So it’s really important at this point in time to start documenting exactly what steps are you taking, what sort of files are you creating, how are you uploading things into WordPress or Webflow, whatever the CMS is that you’re using. Take stock of everything. You can use different tools out there like Loom to record quick videos, or you can even use more modern extensions like Tango in order to record your screen as you do certain things.
Step #4: Post RFPs for writers
Naturally, you have all the documentation in place at this point, you have a general idea of exactly what steps it’s going to take for you to get a post from just drafting to getting it out on your blog.
Now it’s all about staffing content writers. There’s a lot that goes behind staffing a content writer. If you guys want to see exactly what it takes in terms of creating a content writing process, I’ve gone over that in a previous video on my channel. I share with you exactly how I’ve hired content writers within 48 hours or less. But what you’re going to want to do here is you’re going to want to go on major freelance websites like Upwork, or you can even check out some writer forums, or even some Reddit sometimes in order to find some writers.
And what you’re going to do from there is you’re going to be looking for expertise. People that can write on the niche that you are interested in. The purpose of this at this point is for you to be able to find just one or two additional writers to introduce to your team. I don’t recommend you hire too many writers at once, but I do recommend that if you can hire your writers in pairs. The reason why is because that way you can compare one writer to the other writer and see which one is better for you. Or in the case where both work out really well for you. Well then you have two content writers that are then going to be able to start scaling your site really quickly.
But what’s really important here is that in your RFP, you’re making it really clear the five Ws and how, who, what, where, when, why, and how. It’s really important that you outline for them what’s the budget, what’s the topic you’re writing about, what are some of the requirements that you’re going to have in terms of SEO in process, and then from there, start working through the different qualified candidates to see who can write quality content.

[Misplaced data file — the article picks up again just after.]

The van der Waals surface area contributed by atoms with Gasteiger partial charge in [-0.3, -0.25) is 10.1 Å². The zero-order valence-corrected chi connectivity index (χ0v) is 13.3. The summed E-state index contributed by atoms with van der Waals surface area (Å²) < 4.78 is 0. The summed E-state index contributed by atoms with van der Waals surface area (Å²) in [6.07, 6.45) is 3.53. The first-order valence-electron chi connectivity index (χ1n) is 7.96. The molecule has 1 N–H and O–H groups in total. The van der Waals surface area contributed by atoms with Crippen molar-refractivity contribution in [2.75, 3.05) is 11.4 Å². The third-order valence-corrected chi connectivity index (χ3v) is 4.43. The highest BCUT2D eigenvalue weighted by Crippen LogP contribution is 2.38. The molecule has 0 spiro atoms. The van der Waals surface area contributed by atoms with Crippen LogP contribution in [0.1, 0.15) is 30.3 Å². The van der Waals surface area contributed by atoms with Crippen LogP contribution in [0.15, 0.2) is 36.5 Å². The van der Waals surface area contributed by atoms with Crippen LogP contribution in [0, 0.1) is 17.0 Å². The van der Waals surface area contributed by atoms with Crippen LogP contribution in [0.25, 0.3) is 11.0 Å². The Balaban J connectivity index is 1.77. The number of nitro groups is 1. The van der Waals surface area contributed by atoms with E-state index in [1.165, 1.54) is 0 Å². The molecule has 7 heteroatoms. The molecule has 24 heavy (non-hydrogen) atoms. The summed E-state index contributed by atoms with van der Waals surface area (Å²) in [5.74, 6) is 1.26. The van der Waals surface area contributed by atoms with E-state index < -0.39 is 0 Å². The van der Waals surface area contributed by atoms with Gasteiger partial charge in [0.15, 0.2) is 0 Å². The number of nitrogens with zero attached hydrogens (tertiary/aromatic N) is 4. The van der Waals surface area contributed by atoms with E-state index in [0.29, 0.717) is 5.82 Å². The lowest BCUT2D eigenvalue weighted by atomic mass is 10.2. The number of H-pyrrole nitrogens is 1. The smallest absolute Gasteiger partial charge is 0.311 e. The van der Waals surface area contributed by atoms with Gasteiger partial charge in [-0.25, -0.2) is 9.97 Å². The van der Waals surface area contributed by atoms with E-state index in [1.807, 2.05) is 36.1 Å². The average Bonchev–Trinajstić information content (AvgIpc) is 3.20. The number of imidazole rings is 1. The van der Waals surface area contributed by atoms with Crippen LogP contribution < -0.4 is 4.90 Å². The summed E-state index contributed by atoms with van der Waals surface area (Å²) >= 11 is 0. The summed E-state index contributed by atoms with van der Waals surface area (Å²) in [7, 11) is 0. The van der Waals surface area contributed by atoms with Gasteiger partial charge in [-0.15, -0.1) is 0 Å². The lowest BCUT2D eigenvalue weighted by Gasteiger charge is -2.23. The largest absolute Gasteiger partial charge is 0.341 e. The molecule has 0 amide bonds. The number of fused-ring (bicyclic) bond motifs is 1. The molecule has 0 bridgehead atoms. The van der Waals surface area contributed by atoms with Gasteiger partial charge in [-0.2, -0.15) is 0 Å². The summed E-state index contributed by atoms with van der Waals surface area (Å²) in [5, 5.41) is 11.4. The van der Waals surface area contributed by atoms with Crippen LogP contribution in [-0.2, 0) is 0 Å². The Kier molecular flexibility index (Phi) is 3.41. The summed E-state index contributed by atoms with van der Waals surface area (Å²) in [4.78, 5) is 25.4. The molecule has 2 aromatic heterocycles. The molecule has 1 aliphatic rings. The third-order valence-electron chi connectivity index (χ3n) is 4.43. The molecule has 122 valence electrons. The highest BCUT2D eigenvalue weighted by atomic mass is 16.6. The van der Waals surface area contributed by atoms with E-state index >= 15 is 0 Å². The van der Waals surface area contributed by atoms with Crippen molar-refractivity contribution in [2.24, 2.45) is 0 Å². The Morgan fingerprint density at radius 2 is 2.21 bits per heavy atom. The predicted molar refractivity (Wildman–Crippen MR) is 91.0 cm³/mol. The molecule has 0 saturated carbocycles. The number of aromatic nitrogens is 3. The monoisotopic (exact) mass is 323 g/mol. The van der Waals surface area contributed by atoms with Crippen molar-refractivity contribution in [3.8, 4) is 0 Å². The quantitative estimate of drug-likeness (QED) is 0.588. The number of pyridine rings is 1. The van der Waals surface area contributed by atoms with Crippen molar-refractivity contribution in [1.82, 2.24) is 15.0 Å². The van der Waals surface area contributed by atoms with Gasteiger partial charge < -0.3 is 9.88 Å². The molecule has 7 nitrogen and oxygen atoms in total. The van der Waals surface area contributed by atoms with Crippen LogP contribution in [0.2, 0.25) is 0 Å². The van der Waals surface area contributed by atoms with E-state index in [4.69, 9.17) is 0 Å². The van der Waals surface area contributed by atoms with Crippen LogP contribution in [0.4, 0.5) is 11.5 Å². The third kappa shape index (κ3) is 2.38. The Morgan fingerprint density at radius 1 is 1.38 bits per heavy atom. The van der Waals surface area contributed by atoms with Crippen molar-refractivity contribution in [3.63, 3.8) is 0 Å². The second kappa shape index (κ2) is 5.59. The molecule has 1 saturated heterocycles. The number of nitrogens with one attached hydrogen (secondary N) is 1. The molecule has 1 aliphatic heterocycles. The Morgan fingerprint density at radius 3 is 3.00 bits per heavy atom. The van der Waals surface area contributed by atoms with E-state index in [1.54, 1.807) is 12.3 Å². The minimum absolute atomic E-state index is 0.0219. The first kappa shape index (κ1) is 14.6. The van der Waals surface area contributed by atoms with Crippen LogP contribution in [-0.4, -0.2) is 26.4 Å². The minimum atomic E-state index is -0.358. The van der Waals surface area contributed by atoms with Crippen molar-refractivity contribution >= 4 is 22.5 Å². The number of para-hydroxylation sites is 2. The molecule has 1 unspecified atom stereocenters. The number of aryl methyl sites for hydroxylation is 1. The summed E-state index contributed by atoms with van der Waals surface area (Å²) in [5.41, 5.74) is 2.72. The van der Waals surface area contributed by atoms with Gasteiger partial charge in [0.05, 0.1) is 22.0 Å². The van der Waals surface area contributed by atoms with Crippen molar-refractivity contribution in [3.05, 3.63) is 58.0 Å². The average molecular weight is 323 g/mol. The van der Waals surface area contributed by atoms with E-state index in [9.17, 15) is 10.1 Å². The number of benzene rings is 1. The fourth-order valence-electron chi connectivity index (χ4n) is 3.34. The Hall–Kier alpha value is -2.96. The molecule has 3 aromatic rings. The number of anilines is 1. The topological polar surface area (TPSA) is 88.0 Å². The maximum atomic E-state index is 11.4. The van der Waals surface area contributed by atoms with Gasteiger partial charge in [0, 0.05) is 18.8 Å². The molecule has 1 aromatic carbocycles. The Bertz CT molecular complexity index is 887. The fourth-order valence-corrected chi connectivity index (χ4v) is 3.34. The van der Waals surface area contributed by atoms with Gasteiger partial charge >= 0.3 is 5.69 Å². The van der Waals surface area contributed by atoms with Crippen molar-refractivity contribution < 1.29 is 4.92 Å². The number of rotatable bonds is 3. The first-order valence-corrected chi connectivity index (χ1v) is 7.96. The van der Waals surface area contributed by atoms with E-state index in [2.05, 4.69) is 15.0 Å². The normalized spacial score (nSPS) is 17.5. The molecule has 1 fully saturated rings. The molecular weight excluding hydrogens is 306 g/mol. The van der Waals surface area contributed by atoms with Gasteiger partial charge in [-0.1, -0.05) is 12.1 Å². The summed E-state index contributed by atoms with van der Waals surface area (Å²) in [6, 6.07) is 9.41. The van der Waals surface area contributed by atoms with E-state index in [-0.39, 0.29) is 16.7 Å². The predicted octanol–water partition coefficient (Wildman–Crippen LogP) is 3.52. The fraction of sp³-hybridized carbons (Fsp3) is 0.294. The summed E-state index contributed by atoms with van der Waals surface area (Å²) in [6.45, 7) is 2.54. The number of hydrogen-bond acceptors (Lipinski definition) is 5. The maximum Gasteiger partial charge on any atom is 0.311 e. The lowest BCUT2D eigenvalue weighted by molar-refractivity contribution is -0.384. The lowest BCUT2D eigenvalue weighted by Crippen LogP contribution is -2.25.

Quality content is honestly pretty subjective. There’s tons of tools out there, like Clearscope as well as Grammarly to grade your writing and whatnot. But what’s really important is that you think that the job that they’re doing as well is really good. The reason why is because ultimately, you’re the one paying the bill, and so it’s really important that you make sure that that’s the case, especially since it’s your website as well.
Step #5: Scaling your first 50 posts
The fifth and final step, when it comes to starting to scale your site after you’ve written the first 10 posts, this is where it’s all about scaling up to your first 50 posts next. So at this point, you’ve made it to post number 11, and you’re really looking to look down further down the road in terms of what your site’s going to be all about.
So this is where you need to have all the sort of pieces in place that we mentioned in steps one through four in order to start thinking about how you’re going to get to post number 50. That is the next major milestone for you, because by the time you hit post number 50, you’re now going to have pretty much a small to medium-sized site that is going to start ranking for something.
It might not be exactly what you set out to rank for, but it is going to be for something. And so at this point, it’s all about thinking about how many writers is it going to take for me to reach post number 50? How many do I have to write myself? How much budget do I have to just go ahead and hire other people to write this? And what is my timeline in terms of releasing this sort of content?
When you start to ask yourself these sorts of questions, you can start to set realistic expectations for yourself in terms of what your set is going to be like in one month, three months, six months, and even a year from now. Without setting these sorts of goals in mind, you’re going to find it really difficult to stay motivated, especially when you’re in those early days when you’re not getting all that much signal or feedback back from Google or whatever search engine you’re looking to rank for.
The reason why I think it’s so important to think about what you’re doing for post number 11 is because that’s the perfect time when you have enough of your feet under you to have the foundation in place to start building your website, but it’s not too far along in your journey in which you have really settled in on your processes and that they are set in stone and you can’t change them later.
This is a perfect time to really assess what’s going to work for you and your own systems, and then from there, start scaling your team. The nice thing about this is that if you do this right and you follow these five steps carefully, what’s going to happen is you’re going to be able to apply this from post number 51 to 501.
It’s honestly all, not all that much different. There are some nuances in terms of what you need to watch out for and things like that that come with scaling a team, but honestly, the fundamentals are largely the same.